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Glory (1989)

Their innocence. Their heritage. Their lives. Nothing would be spared in the fight for their freedom.

Rating: 7/10

Running Time: 122 minutes

US Certificate: R UK Certificate: 15


Orson Welles once warned Sergio Leone never to make a movie about the American Civil War as they were box office poison but after the successes of The Good, The Bad and The Ugly, Gone with the Wind, Cold Mountain and Glory, it can be safely said that old fatface was wrong. Glory is probably the most important movie, although not the best, from this bunch thanks to it bringing predominantly unknown heroic deeds to the attention of a whole spectrum of moviegoers.

Edward Zwick’s movie is based on the letters of Colonel Robert G. Shaw (Broderick) – the commander of the first company of black soldiers during the American civil war. From the moment Shaw is placed in command of this fledgling unit he and his men are forced to deal with the prejudices of both the Confederate enemy and his own racist superiors as they try to meld themselves into a crack unit capable of fighting for their freedom in battle. The men, from all classes of black society in the years before the abolishment of slavery, were made up of runaway slaves, spiritual leaders and intellectuals who often disagreed with each other as well as the whites who denied them their human rights.

Inexplicably, Glory had a budget of $18 million and that begs the question – just what did they spend it on? The battles are ametuerish and look like they have been stolen from made-for-TV dramas and I’m sure I could secure the services of Matthew Broderick for ten dollars and a funsize can of Pepsi. But it does have Morgan Freeman, Denzel Washington and Andre Braugher believably relaying different facets of black soldiers’ experiences of the war. Washington’s plays the bravely stubborn Private Trip with such anger and passion that he was well worth his breakthrough Oscar and Freeman’s Sargeant Major brings compassion and humanty to the horrific scenes of war. Most importantly, this is a fascinating account of a very momentous episode in American history. This story had to be told and it’s conveyed fairly from both a black and a white perspective and, for the most part, without cheesy sentimentality and over-glorifying of the deeds done onscreen.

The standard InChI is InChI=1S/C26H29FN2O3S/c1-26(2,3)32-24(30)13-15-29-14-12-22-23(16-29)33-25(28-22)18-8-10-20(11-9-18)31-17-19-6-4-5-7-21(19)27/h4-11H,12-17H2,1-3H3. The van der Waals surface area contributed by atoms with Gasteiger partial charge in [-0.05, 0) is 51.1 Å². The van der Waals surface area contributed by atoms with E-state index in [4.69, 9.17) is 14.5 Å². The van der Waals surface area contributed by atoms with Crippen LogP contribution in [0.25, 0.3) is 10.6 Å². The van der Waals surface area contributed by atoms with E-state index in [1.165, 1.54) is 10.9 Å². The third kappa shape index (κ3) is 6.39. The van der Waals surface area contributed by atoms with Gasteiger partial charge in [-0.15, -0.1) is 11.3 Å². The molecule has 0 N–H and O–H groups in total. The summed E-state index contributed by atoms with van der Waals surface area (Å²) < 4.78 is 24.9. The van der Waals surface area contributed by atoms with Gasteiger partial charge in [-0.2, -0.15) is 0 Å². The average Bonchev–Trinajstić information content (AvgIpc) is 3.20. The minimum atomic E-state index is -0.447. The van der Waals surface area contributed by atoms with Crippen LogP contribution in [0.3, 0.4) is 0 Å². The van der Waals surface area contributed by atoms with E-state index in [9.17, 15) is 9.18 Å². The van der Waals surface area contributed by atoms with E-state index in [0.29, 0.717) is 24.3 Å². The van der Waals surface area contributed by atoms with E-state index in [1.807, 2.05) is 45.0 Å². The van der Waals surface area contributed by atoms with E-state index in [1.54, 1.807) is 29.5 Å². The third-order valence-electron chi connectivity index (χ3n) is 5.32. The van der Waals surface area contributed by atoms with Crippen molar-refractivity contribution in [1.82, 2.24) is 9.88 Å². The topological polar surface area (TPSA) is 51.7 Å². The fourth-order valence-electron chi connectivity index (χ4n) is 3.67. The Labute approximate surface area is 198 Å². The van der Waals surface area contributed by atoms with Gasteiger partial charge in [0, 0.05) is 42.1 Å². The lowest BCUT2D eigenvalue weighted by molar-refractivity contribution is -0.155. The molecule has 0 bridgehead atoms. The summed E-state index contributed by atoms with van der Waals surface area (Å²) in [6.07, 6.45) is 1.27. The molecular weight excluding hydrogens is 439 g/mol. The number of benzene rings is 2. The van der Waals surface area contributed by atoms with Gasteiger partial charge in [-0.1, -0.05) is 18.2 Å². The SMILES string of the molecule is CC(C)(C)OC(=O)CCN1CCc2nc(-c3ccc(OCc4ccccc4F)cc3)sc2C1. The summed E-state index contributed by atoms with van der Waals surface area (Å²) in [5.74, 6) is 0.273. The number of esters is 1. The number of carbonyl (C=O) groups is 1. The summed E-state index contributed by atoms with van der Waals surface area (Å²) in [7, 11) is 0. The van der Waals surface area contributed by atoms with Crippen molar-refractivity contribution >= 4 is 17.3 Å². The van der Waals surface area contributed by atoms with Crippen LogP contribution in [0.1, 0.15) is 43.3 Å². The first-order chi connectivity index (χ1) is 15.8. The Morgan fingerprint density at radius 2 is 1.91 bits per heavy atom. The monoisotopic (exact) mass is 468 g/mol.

It's Got: A well told story, Denzel Washington's breakthrough film role, Matthew Broderick - really the best they could do?

It Needs: To be judged in terms of storytelling rather than the cinematography (garnered an Oscar!) or lack of gritty realism.

DVD Extras 2-disc special edition reviewed. It includes: commentaries from the direct and Broderick and co., trailers of Glory and other Civil War films, promotional featurette, and 'The Voices of Glory' and 'The True Nature of Glory Continues' feauturettes give two decent round ups of background information. DVD Extras Rating: 8/10


This American Civil War epic has the feeling of a made-for-TV movie but is carried by a truly inspiring story and some excellent performances.